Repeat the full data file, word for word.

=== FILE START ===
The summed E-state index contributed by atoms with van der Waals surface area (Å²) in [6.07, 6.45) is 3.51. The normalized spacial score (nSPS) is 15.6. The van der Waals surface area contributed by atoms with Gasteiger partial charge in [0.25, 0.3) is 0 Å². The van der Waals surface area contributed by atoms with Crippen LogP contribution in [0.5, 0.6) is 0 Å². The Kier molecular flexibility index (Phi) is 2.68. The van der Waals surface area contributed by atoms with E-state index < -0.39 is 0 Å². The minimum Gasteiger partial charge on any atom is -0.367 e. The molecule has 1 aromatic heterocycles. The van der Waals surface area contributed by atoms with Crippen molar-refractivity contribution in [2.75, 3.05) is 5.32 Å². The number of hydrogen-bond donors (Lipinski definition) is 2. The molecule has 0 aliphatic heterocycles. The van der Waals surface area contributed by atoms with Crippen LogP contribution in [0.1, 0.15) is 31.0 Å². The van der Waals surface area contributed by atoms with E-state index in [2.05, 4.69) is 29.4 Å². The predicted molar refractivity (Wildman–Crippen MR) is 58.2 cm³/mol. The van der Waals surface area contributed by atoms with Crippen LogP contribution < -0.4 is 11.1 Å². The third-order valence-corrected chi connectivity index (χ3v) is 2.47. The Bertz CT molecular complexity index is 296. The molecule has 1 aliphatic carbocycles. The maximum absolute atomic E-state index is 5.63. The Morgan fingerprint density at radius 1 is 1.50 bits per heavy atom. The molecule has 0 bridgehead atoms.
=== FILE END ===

The summed E-state index contributed by atoms with van der Waals surface area (Å²) in [6.07, 6.45) is 3.51. The normalized spacial score (nSPS) is 15.6. The van der Waals surface area contributed by atoms with Gasteiger partial charge in [0.25, 0.3) is 0 Å². The van der Waals surface area contributed by atoms with Crippen LogP contribution in [0.5, 0.6) is 0 Å². The Kier molecular flexibility index (Phi) is 2.68. The van der Waals surface area contributed by atoms with E-state index < -0.39 is 0 Å². The minimum Gasteiger partial charge on any atom is -0.367 e. The molecule has 1 aromatic heterocycles. The van der Waals surface area contributed by atoms with Crippen molar-refractivity contribution in [2.75, 3.05) is 5.32 Å². The number of hydrogen-bond donors (Lipinski definition) is 2. The molecule has 0 aliphatic heterocycles. The van der Waals surface area contributed by atoms with Crippen LogP contribution in [0.1, 0.15) is 31.0 Å². The van der Waals surface area contributed by atoms with E-state index in [2.05, 4.69) is 29.4 Å². The predicted molar refractivity (Wildman–Crippen MR) is 58.2 cm³/mol. The van der Waals surface area contributed by atoms with Crippen LogP contribution < -0.4 is 11.1 Å². The third-order valence-corrected chi connectivity index (χ3v) is 2.47. The Bertz CT molecular complexity index is 296. The molecule has 1 aliphatic carbocycles. The maximum absolute atomic E-state index is 5.63. The Morgan fingerprint density at radius 1 is 1.50 bits per heavy atom. The molecule has 0 bridgehead atoms.